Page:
It's wonderful that people take the time to do these clean ups, but, isn't it a sad state of affairs that you even have to? That we humans have become such a throw away society, so many don't care about the environment at all. I applaud the clean up but hate the reason for 'why' it has to be done. I love how you love nature and felt guilty for stepping onto the little beach dwellers homes so, gently retreated. :) You sound like me in that way.
Very moving, and image filled write.

Heaven said...

I like the details of the garbage cleaning up, vis-a-vis the life and beauty of the sea. I specially like that part of the little crabs and spiral shells ~

The ending was a breath of fresh sea air ~

nene said...

Raven, you did good here. A voice for all those hands who do this quietly without attention. Why they do it we can only speculate. Maybe for themselves, maybe for altruism sake, maybe out of human responsibility to the children and their children inheriting the natural beauty of the earthen face.

For whatever reason, Raven, you did them good.

Gracias, mi amigo

Mary said...

Ah, you wrote the experience in wonderful detail. These crews of people are undoubtedly not even thought about by those who enjoy the CLEAN beach. Thank you for doing YOUR part.

Brian Miller said...

great capture and a worthy cause as much in our world to be cleaned up as so many are careless just letting their waste go with no does make a difference...great imagery throughout....

Anonymous said...

This is a terrific subject for a poem (and activity) and so very well done. Really you convey the sea and the waste and the sad combination, but one feels a bit refreshd by the end, like the beach itself. Cared for. k.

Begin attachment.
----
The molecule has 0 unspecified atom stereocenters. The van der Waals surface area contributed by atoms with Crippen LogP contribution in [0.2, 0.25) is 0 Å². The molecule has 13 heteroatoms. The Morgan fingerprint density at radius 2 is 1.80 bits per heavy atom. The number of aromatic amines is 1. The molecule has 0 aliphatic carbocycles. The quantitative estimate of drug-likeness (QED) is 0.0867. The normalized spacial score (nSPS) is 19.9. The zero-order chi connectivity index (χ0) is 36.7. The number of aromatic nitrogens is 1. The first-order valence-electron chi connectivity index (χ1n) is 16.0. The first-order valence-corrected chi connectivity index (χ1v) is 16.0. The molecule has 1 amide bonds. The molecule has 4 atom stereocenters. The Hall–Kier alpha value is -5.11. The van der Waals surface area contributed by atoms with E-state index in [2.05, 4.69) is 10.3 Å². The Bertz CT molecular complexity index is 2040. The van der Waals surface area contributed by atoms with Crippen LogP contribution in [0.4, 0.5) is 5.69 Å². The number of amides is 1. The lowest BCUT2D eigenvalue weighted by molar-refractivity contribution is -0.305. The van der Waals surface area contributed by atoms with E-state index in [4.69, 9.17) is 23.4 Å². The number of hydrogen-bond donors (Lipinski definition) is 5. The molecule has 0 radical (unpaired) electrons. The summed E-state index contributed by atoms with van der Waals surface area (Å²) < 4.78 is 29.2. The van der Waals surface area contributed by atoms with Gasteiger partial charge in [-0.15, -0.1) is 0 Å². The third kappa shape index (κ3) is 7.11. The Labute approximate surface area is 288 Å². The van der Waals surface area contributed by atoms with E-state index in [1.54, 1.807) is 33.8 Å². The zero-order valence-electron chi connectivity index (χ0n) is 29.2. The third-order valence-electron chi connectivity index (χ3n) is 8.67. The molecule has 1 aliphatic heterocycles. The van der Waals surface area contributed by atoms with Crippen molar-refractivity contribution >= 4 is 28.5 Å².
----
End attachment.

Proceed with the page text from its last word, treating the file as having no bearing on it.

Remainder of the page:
John (@bookdreamer) said...

Clear description of an honest days work

Susan said...

What a wonderful topic, powerfully treated!

"vowels missing except for "U",
not my favorite letter in scrabble too." is the first personal detail that made me grin in a pile of junk and not-junk. How I cringed when the drift wood and wooden parts were put in the green bags.

You make perfectly clear two things outsiders to clean-up days don't realize: (1) the day of working together to solve a problem is a day of like-mindedness and barrier-crossing in community--very good for lonely people as well as people who feel refreshed by giving back, and (2) this is an outing--a day of intimate exploration of an environment new to you or already loved. And never mind outside gratitude, every vein and muscle says yes; this is fun. And you'll go back for more.

chazinator said...

I know what you mean about the dross that the tides bring in. As a long-time beach comber, I want to thank you and your gang for doing this work. It's good to know that people still care enough to try to keep the beaches pristine. The way that you juxtapose the beach with garbage and the clean beach is very effectively poetically. The tone of that part if lovely for its peacefulness and detailed description of sea life and ocean motion. Excellent stuff!

Anonymous said...

I like how you move from the clearing of trash to the life that makes its home on the beach and your observation of how just walking on the beach may bring disturbance...very mindful. Enjoyed this very much.

Ravenblack said...

Thanks for all the comments and feedback, everybody. :)